Teacher Hack: iPads in Exams
My department has a set of 10 iPads for mathematics instruction. I use them primarily for the powers of Desmos. When I introduce teachers to the program, they get excited about the possibilities, but are immediately worried about one thing:
While this may be a tad short-sighted, it is a legitimate concern. Teachers simply don’t have the resources to constantly be monitoring a class of students to be sure that they are not accessing the internet or communicating with each other (which is fairly easily fixed in settings).
The greatest part of iPad technology is the connectivity. They have the potential to facilitate inter-actions between students and their thoughts.
A friend of mine introduced me to the solution: Guided Access.
Guided access is a feature where the teacher can lock the iPad into a specific app. It requires a passcode to get out. It even has the ability to disable certain portions of the screen. (I’m not sure how this would come in handy for Desmos, but may work for other apps).
How to Enable Guided Access
Turn it “On“.
Also, turn on “Accessibility Shortcut“. This will enable you to triple click the home screen to change settings.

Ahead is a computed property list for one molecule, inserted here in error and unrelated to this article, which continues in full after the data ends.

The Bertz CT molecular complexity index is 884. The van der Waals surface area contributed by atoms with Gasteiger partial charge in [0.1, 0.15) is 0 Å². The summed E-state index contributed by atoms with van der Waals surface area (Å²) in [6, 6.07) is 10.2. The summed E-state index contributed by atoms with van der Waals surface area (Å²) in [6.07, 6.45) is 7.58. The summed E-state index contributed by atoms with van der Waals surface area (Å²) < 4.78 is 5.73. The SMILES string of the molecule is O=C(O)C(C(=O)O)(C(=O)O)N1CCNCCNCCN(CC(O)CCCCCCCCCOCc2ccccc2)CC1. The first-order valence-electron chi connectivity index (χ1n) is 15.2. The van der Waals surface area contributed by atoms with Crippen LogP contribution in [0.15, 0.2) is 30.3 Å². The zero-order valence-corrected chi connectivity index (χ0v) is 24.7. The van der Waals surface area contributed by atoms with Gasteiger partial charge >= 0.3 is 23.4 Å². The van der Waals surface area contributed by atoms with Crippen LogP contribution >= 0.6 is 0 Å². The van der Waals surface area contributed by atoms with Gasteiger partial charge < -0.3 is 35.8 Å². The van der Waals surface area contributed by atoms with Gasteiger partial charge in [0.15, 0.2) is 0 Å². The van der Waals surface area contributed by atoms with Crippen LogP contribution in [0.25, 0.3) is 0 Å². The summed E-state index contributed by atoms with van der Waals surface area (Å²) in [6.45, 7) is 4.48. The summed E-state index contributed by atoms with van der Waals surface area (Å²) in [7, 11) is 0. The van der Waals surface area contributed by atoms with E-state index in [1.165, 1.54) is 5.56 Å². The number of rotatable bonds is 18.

Close Settings and open up the app you want and triple click the home button.
The menu will appear, and click Start to lock the app.
If a student tries to leave the app, they will be prompted to enter the passcode. If they enter an incorrect one, it makes them wait 10 seconds to try again, then 60 seconds, etc.
On top of that, triple-clicking and the entering passcode allows you to draw on the screen where you would like it to be disabled. In the same screen, selecting Options allows you to disable touch and motion altogether if desired.
If you want to end Guided Access, simply click End.
This allows you to open Desmos, engage Guided Access, and (temporarily) limit the connectivity of the devices.
See this post for more details about Desmos and standardized test use.
This setting–also great for occupying young children–alleviates the worry of academic dishonesty and arms our students with powerful learning tools.